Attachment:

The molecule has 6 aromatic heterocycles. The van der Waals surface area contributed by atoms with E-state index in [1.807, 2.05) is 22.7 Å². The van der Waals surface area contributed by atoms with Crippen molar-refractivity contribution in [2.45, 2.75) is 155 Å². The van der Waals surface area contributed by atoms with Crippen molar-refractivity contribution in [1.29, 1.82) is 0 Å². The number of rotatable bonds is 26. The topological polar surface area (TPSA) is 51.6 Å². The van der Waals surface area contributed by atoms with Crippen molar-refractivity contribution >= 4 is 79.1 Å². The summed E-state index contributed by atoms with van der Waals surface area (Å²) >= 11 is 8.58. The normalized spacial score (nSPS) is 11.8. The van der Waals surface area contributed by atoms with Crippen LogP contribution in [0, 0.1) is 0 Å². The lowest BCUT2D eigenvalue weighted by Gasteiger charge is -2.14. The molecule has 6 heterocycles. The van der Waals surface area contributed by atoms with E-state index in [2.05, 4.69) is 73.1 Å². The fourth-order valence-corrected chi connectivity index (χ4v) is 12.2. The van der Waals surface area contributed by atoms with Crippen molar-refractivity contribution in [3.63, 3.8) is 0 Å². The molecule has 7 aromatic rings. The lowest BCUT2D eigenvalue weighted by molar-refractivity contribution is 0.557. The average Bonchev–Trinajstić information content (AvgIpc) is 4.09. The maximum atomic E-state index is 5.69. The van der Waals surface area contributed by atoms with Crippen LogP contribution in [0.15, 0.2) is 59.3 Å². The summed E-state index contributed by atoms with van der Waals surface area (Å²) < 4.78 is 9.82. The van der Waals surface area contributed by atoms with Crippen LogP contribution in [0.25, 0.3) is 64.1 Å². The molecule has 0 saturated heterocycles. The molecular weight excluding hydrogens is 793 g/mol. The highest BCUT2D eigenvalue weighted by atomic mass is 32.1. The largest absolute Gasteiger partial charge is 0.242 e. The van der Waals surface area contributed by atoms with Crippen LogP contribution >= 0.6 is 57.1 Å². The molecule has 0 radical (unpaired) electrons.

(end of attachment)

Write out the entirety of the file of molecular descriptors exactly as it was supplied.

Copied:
The molecule has 6 aromatic heterocycles. The van der Waals surface area contributed by atoms with E-state index in [1.807, 2.05) is 22.7 Å². The van der Waals surface area contributed by atoms with Crippen molar-refractivity contribution in [2.45, 2.75) is 155 Å². The van der Waals surface area contributed by atoms with Crippen molar-refractivity contribution in [1.29, 1.82) is 0 Å². The number of rotatable bonds is 26. The topological polar surface area (TPSA) is 51.6 Å². The van der Waals surface area contributed by atoms with Crippen molar-refractivity contribution >= 4 is 79.1 Å². The summed E-state index contributed by atoms with van der Waals surface area (Å²) >= 11 is 8.58. The normalized spacial score (nSPS) is 11.8. The van der Waals surface area contributed by atoms with Crippen LogP contribution in [0, 0.1) is 0 Å². The lowest BCUT2D eigenvalue weighted by Gasteiger charge is -2.14. The molecule has 6 heterocycles. The van der Waals surface area contributed by atoms with E-state index in [2.05, 4.69) is 73.1 Å². The fourth-order valence-corrected chi connectivity index (χ4v) is 12.2. The van der Waals surface area contributed by atoms with Crippen molar-refractivity contribution in [3.63, 3.8) is 0 Å². The molecule has 7 aromatic rings. The lowest BCUT2D eigenvalue weighted by molar-refractivity contribution is 0.557. The average Bonchev–Trinajstić information content (AvgIpc) is 4.09. The maximum atomic E-state index is 5.69. The van der Waals surface area contributed by atoms with Crippen LogP contribution in [0.15, 0.2) is 59.3 Å². The summed E-state index contributed by atoms with van der Waals surface area (Å²) < 4.78 is 9.82. The van der Waals surface area contributed by atoms with Crippen LogP contribution in [0.25, 0.3) is 64.1 Å². The molecule has 0 saturated heterocycles. The molecular weight excluding hydrogens is 793 g/mol. The highest BCUT2D eigenvalue weighted by atomic mass is 32.1. The largest absolute Gasteiger partial charge is 0.242 e. The van der Waals surface area contributed by atoms with Crippen LogP contribution >= 0.6 is 57.1 Å². The molecule has 0 radical (unpaired) electrons.